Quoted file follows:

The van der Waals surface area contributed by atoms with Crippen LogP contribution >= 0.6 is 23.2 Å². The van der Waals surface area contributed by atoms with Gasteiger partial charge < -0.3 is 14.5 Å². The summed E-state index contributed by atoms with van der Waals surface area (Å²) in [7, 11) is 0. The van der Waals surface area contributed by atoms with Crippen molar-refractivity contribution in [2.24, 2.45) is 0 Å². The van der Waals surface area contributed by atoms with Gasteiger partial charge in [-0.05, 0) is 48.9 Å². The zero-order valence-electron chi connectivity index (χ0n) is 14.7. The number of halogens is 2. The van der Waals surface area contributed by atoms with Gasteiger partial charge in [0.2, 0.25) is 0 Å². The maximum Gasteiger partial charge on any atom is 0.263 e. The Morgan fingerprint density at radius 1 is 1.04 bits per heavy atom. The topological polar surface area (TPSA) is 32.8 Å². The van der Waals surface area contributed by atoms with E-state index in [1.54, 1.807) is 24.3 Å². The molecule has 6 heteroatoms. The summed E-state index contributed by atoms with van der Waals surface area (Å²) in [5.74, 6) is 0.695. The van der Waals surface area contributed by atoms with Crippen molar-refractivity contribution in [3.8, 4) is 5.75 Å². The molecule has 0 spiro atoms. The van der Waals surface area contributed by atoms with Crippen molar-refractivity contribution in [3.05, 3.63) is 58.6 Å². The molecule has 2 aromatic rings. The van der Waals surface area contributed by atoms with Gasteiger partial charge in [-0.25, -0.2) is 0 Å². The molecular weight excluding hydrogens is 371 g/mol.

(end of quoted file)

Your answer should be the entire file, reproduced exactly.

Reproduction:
The van der Waals surface area contributed by atoms with Crippen LogP contribution >= 0.6 is 23.2 Å². The van der Waals surface area contributed by atoms with Gasteiger partial charge < -0.3 is 14.5 Å². The summed E-state index contributed by atoms with van der Waals surface area (Å²) in [7, 11) is 0. The van der Waals surface area contributed by atoms with Crippen molar-refractivity contribution in [2.24, 2.45) is 0 Å². The van der Waals surface area contributed by atoms with Gasteiger partial charge in [-0.05, 0) is 48.9 Å². The zero-order valence-electron chi connectivity index (χ0n) is 14.7. The number of halogens is 2. The van der Waals surface area contributed by atoms with Gasteiger partial charge in [0.2, 0.25) is 0 Å². The maximum Gasteiger partial charge on any atom is 0.263 e. The Morgan fingerprint density at radius 1 is 1.04 bits per heavy atom. The topological polar surface area (TPSA) is 32.8 Å². The van der Waals surface area contributed by atoms with E-state index in [1.54, 1.807) is 24.3 Å². The molecule has 6 heteroatoms. The summed E-state index contributed by atoms with van der Waals surface area (Å²) in [5.74, 6) is 0.695. The van der Waals surface area contributed by atoms with Crippen molar-refractivity contribution in [3.8, 4) is 5.75 Å². The molecule has 0 spiro atoms. The van der Waals surface area contributed by atoms with Crippen molar-refractivity contribution in [3.05, 3.63) is 58.6 Å². The molecule has 2 aromatic rings. The van der Waals surface area contributed by atoms with Gasteiger partial charge in [-0.25, -0.2) is 0 Å². The molecular weight excluding hydrogens is 371 g/mol.